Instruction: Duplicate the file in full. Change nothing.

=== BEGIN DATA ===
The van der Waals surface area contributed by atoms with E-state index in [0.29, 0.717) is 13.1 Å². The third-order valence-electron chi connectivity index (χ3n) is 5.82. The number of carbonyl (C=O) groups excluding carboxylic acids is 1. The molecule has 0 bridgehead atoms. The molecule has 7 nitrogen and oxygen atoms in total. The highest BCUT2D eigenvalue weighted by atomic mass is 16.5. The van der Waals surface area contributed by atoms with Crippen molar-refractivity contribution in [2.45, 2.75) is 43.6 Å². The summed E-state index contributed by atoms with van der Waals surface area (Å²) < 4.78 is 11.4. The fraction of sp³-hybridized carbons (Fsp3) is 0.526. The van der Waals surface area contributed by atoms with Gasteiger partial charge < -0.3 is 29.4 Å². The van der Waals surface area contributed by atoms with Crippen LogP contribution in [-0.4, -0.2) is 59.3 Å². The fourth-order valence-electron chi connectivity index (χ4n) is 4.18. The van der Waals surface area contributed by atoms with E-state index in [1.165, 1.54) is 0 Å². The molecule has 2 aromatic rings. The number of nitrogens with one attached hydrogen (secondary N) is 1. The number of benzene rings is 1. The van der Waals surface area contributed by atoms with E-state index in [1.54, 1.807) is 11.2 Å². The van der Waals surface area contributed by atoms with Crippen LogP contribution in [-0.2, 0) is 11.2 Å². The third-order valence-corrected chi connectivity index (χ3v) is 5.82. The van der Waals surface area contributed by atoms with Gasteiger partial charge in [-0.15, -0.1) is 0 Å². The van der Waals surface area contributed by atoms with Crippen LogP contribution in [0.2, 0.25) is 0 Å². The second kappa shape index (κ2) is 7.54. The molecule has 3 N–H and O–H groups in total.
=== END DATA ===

The van der Waals surface area contributed by atoms with E-state index in [0.29, 0.717) is 13.1 Å². The third-order valence-electron chi connectivity index (χ3n) is 5.82. The number of carbonyl (C=O) groups excluding carboxylic acids is 1. The molecule has 0 bridgehead atoms. The molecule has 7 nitrogen and oxygen atoms in total. The highest BCUT2D eigenvalue weighted by atomic mass is 16.5. The van der Waals surface area contributed by atoms with Crippen molar-refractivity contribution in [2.45, 2.75) is 43.6 Å². The summed E-state index contributed by atoms with van der Waals surface area (Å²) < 4.78 is 11.4. The fraction of sp³-hybridized carbons (Fsp3) is 0.526. The van der Waals surface area contributed by atoms with Gasteiger partial charge < -0.3 is 29.4 Å². The van der Waals surface area contributed by atoms with Crippen LogP contribution in [-0.4, -0.2) is 59.3 Å². The fourth-order valence-electron chi connectivity index (χ4n) is 4.18. The van der Waals surface area contributed by atoms with E-state index in [1.165, 1.54) is 0 Å². The molecule has 2 aromatic rings. The number of nitrogens with one attached hydrogen (secondary N) is 1. The number of benzene rings is 1. The van der Waals surface area contributed by atoms with E-state index in [1.54, 1.807) is 11.2 Å². The van der Waals surface area contributed by atoms with Crippen LogP contribution in [-0.2, 0) is 11.2 Å². The third-order valence-corrected chi connectivity index (χ3v) is 5.82. The van der Waals surface area contributed by atoms with Gasteiger partial charge in [-0.15, -0.1) is 0 Å². The van der Waals surface area contributed by atoms with Crippen LogP contribution in [0.2, 0.25) is 0 Å². The second kappa shape index (κ2) is 7.54. The molecule has 3 N–H and O–H groups in total.